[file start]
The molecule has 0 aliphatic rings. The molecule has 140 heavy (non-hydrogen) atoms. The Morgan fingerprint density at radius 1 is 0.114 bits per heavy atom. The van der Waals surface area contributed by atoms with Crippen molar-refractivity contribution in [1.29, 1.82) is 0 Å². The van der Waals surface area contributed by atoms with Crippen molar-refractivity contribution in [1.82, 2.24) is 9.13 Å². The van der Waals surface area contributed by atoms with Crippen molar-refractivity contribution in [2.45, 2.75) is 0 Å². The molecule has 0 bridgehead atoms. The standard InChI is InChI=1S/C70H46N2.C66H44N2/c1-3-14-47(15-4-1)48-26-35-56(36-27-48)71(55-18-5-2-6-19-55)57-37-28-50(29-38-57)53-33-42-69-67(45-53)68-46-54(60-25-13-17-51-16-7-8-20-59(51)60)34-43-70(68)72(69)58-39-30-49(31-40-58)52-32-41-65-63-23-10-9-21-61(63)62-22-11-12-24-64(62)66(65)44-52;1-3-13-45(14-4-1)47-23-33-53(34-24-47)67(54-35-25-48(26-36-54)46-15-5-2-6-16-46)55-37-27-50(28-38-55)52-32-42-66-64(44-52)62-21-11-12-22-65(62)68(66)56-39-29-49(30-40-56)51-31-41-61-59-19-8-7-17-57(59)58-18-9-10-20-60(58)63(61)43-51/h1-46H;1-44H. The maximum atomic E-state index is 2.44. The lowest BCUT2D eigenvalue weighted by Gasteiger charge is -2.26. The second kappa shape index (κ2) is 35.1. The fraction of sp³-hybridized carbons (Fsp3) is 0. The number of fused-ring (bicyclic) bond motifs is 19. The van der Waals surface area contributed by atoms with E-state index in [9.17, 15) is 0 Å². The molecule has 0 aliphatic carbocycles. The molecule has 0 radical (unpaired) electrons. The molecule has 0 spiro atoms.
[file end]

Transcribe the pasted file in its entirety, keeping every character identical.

The molecule has 0 aliphatic rings. The molecule has 140 heavy (non-hydrogen) atoms. The Morgan fingerprint density at radius 1 is 0.114 bits per heavy atom. The van der Waals surface area contributed by atoms with Crippen molar-refractivity contribution in [1.29, 1.82) is 0 Å². The van der Waals surface area contributed by atoms with Crippen molar-refractivity contribution in [1.82, 2.24) is 9.13 Å². The van der Waals surface area contributed by atoms with Crippen molar-refractivity contribution in [2.45, 2.75) is 0 Å². The molecule has 0 bridgehead atoms. The standard InChI is InChI=1S/C70H46N2.C66H44N2/c1-3-14-47(15-4-1)48-26-35-56(36-27-48)71(55-18-5-2-6-19-55)57-37-28-50(29-38-57)53-33-42-69-67(45-53)68-46-54(60-25-13-17-51-16-7-8-20-59(51)60)34-43-70(68)72(69)58-39-30-49(31-40-58)52-32-41-65-63-23-10-9-21-61(63)62-22-11-12-24-64(62)66(65)44-52;1-3-13-45(14-4-1)47-23-33-53(34-24-47)67(54-35-25-48(26-36-54)46-15-5-2-6-16-46)55-37-27-50(28-38-55)52-32-42-66-64(44-52)62-21-11-12-22-65(62)68(66)56-39-29-49(30-40-56)51-31-41-61-59-19-8-7-17-57(59)58-18-9-10-20-60(58)63(61)43-51/h1-46H;1-44H. The maximum atomic E-state index is 2.44. The lowest BCUT2D eigenvalue weighted by Gasteiger charge is -2.26. The second kappa shape index (κ2) is 35.1. The fraction of sp³-hybridized carbons (Fsp3) is 0. The number of fused-ring (bicyclic) bond motifs is 19. The van der Waals surface area contributed by atoms with E-state index in [9.17, 15) is 0 Å². The molecule has 0 aliphatic carbocycles. The molecule has 0 radical (unpaired) electrons. The molecule has 0 spiro atoms.